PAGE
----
The horrific murder of British aid worker Alan Henning by Islamic State has "backfired" on the terror group and turned Muslim opinion against Mr Henning's killers, according to a Home Office official charged with fighting radicalization of British Muslims.
Mr Henning, a 47-year-old taxi driver from Manchester, was captured last December while on a humanitarian mission delivering aid to Syrian refugees.
He was later beheaded and a video of his killing released on Social Media.
Sulaimaan Samuel, a mentor for Channel, the Home Office programme which protects people at risk from radicalization, told Sky News that the brutal murder had shifted Muslim opinion "wholesale" and had, in fact, prevented further deaths in the on-going conflict between western and Middle Eastern allies and IS.
"The announcement that they were going to execute him, kill him - this really did shift public opinion and it shifted Muslim opinion wholesale", Mr Samuel said.
"I would personally say to Alan Henning's family: do not think his death has been some type of waste because it hasn't, because his death at the hands of IS is the very thing that has caused the Muslim community to realise that what IS stands for is wrong and can never be condoned.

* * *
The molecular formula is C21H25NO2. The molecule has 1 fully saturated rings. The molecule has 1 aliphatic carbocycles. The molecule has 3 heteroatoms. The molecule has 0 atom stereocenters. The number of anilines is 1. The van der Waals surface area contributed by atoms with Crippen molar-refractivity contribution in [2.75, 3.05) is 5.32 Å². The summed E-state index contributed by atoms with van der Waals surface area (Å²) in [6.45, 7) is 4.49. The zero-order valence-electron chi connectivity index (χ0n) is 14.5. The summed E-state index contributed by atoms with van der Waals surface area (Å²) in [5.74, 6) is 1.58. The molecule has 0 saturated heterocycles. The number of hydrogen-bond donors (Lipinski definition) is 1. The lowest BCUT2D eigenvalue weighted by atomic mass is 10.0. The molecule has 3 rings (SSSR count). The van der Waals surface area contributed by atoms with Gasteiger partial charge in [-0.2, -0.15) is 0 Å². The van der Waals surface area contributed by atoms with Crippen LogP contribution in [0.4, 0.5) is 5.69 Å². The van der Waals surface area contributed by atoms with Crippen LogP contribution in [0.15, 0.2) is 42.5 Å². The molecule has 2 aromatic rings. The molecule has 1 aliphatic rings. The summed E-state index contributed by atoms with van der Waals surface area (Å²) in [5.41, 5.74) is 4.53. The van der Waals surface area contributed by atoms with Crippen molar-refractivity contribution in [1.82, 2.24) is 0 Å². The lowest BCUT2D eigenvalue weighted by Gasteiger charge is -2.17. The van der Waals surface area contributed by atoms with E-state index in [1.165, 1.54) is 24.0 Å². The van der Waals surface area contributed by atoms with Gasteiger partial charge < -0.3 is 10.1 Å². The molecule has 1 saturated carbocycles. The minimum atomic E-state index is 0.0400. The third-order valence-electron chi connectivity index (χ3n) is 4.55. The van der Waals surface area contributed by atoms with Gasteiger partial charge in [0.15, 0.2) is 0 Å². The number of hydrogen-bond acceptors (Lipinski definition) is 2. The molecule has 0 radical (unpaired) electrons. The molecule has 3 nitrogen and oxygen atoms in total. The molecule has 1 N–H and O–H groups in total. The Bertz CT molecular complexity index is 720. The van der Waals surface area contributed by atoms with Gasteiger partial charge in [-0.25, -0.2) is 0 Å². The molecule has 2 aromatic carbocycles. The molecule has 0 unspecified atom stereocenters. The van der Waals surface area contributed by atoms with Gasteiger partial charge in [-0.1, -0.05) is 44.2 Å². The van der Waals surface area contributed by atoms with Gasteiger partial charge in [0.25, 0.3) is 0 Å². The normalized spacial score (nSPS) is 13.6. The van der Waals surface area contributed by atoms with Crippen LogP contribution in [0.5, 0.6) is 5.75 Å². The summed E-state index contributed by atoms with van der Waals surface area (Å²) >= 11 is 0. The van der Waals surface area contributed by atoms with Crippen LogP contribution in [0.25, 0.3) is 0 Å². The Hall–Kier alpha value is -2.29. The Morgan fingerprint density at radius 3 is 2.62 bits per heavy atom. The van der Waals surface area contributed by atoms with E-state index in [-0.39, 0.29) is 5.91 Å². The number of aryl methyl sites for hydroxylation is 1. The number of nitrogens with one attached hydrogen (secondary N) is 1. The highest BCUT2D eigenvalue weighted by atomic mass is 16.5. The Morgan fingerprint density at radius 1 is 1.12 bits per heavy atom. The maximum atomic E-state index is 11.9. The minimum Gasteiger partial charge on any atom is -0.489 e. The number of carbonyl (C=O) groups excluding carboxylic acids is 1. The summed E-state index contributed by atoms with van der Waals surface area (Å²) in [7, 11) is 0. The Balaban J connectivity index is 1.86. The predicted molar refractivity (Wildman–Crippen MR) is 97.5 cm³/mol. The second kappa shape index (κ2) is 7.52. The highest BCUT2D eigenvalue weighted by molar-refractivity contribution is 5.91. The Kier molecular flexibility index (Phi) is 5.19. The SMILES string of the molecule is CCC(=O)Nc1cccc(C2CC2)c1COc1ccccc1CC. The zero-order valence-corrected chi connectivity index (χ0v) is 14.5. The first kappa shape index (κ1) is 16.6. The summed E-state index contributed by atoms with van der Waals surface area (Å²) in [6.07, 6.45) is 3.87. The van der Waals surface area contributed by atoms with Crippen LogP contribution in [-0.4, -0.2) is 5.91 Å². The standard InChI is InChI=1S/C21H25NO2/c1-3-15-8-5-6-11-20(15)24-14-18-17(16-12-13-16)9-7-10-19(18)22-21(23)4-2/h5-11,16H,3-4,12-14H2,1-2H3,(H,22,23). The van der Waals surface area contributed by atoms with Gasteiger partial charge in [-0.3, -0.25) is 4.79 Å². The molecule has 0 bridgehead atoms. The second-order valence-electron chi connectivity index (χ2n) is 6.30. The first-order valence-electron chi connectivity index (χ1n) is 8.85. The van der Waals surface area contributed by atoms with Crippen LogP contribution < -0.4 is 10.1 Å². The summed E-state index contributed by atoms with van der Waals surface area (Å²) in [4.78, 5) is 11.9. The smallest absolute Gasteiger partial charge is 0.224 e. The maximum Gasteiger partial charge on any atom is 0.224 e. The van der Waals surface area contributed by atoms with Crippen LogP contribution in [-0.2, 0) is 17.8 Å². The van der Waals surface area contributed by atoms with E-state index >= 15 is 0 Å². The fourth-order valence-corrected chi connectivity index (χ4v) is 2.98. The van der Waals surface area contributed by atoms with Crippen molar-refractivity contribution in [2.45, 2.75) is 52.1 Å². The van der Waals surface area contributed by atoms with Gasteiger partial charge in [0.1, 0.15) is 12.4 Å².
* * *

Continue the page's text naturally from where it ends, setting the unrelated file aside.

"In Alan's death he has managed to save thousands of lives now and in the future of people who might potentially have been drawn into going out. He will be saving lives in the future.
"What IS has done has backfired."
Mr Henning is the fourth westerner executed by IS militants in recent months following the murders of US journalists Steven Sotloff and James Foley as well as Briton David Haines.
The militants continue to hold British journalist John Cantlie hostage and has recently used him as a "reporter" for the group.